Tips to Revive a Dead Email List
When it comes to email marketing, maintaining your list is crucial to your long-term engagement rate and overall success. Identifying inactive subscribers can help you trim your list and obtain a higher number of new, more engaged subscribers over time.
Here are some ideal tips to re-engage dead email subscribers and improve your email marketing strategy.
Build a Niche Audience
First thing’s first: reviving a dead email list becomes much harder when your audience is too broad. If you operate a multi-purpose website, place different subscription forms into each section or category and clearly state what they will receive once subscribed. The more targeted your messages are, the more likely your subscribers are to receive them with open arms.
Segment Inactive Subscribers
Even niche audiences fail to open your emails as time goes by, typically due to delivery inconsistencies, poor subject lines, uninteresting content, among other reasons. As some of your subscribers become inactive, separate them from those who typically open your messages. This allows you to better analyze a plan of attack and properly re-engage them with specific content that your active list is not necessarily interested in.
Ask the Right Questions…with an Incentive
As specific content goes, this typically involves a series of questions to find out how your blog, products or services can improve. However, keep in mind that these people have not engaged with you for some time now, which means that your subject line needs to be exceptional.
To help increase open rates, offer a compelling incentive that your audience may appreciate (such as a $5 gift card to some users). Moreover, include this incentive in the subject line and keep your content body concise.
Focus on Responsive Subscribers
Regardless how good your re-engagement emails are, not all subscribers will be receptive of your efforts. However, it’s fairly safe to say that a decent portion will respond by either opening the email or clicking any given link you include.
The rest of them, sadly, may need to be removed from your email list altogether. Keep in mind, though, that your list will now be smaller but of much higher quality.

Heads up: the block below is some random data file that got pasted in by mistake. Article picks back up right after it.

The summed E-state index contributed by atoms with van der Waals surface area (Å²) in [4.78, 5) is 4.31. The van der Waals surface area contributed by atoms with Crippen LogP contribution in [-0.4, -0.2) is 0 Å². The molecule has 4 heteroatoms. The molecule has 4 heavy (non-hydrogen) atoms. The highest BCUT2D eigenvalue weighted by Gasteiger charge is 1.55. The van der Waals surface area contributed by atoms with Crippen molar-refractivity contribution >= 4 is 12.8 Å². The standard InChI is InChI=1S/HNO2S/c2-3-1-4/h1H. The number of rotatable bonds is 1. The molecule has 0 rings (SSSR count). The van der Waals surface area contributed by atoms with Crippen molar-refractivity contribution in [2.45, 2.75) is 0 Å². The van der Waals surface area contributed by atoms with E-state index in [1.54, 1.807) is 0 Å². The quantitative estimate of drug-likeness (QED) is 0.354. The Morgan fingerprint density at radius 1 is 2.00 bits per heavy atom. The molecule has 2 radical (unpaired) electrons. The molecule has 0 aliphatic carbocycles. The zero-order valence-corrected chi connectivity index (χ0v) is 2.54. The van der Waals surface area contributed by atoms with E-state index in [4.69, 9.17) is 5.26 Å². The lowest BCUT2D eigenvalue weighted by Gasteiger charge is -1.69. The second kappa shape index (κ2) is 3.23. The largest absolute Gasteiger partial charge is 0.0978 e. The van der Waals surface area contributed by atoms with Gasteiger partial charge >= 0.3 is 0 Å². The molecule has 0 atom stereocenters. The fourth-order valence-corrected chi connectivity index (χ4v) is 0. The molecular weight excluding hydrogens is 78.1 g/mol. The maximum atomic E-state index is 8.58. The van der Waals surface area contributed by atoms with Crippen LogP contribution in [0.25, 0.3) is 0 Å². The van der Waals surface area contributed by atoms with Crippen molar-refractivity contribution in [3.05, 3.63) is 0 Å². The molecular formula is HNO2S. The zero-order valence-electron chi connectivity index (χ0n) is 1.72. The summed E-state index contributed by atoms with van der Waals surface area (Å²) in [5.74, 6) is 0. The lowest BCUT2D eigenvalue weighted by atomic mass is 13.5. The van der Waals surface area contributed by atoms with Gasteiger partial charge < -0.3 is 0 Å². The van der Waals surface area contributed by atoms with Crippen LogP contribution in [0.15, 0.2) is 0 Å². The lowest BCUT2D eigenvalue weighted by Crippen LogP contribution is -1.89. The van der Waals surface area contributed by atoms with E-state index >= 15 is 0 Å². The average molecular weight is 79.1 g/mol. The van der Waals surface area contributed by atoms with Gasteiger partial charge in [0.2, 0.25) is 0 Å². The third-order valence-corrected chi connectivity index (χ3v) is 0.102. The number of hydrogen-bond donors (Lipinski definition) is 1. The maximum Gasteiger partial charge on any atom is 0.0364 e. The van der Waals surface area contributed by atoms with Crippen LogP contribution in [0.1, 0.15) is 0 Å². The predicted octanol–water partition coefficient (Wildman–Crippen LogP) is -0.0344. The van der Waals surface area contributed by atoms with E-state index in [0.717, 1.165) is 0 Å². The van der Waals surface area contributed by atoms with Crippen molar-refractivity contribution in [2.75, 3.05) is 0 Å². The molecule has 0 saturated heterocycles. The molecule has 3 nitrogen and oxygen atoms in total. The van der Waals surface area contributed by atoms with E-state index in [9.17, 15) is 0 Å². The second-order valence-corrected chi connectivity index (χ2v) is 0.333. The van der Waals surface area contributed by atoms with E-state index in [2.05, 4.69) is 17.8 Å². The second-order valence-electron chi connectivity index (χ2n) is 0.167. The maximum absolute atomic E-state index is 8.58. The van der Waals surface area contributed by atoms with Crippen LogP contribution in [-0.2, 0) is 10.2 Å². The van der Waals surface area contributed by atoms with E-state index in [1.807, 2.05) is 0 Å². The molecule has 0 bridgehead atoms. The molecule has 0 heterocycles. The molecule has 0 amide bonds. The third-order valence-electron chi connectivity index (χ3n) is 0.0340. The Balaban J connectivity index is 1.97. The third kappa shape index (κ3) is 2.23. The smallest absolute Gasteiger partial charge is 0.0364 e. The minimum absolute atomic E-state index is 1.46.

Build a Relationship
Building a subscriber list is only half the battle. The other half consists of building, scaling, and sustaining a great relationship with your subscribers.
Remember, people subscribed to you because they initially had an interest in your services and overall content, but it’s important to not deviate from providing quality in favor of quantity. As an unofficial rule, 80% of your emails should consist of helpful information (with no catch) while the remaining 20% can focus on pitching the occasional offer or discount.
From this point forward it’s important to develop a consistent plan to help keep your email list from getting stale. This includes keeping in touch frequently, but not overwhelming them either. Don’t make your emails longer than necessary, and always have your readers’ best interests in mind.
If you lack the time to send emails consistently, schedule a series of autoresponders to be delivered in intervals (such as every five to seven days).
Have them Update their Contact Details
In addition to the above, send out an email asking your subscribers whether they wish to update their contact information (perhaps once every six months). The link to modify this information is typically found at the bottom of the emails they receive, but placing a bigger focus on this will remind them that the option is very much available.
Some readers may start using an email address that’s more suitable for them, as they move from one email service to another. This, in turn, helps increase your overall response from them.
Keeping a close eye on this is a surefire way to re-engage dead email subscribers in no time. Although currently-active subscribers may also become more inactive in time, these strategies will always keep your list much healthier and engaged with your content.
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Author: Elvis Michael
Elvis Michael is an avid blogger and e-trepreneur, endlessly exploring new ideas and effective ways to inspire.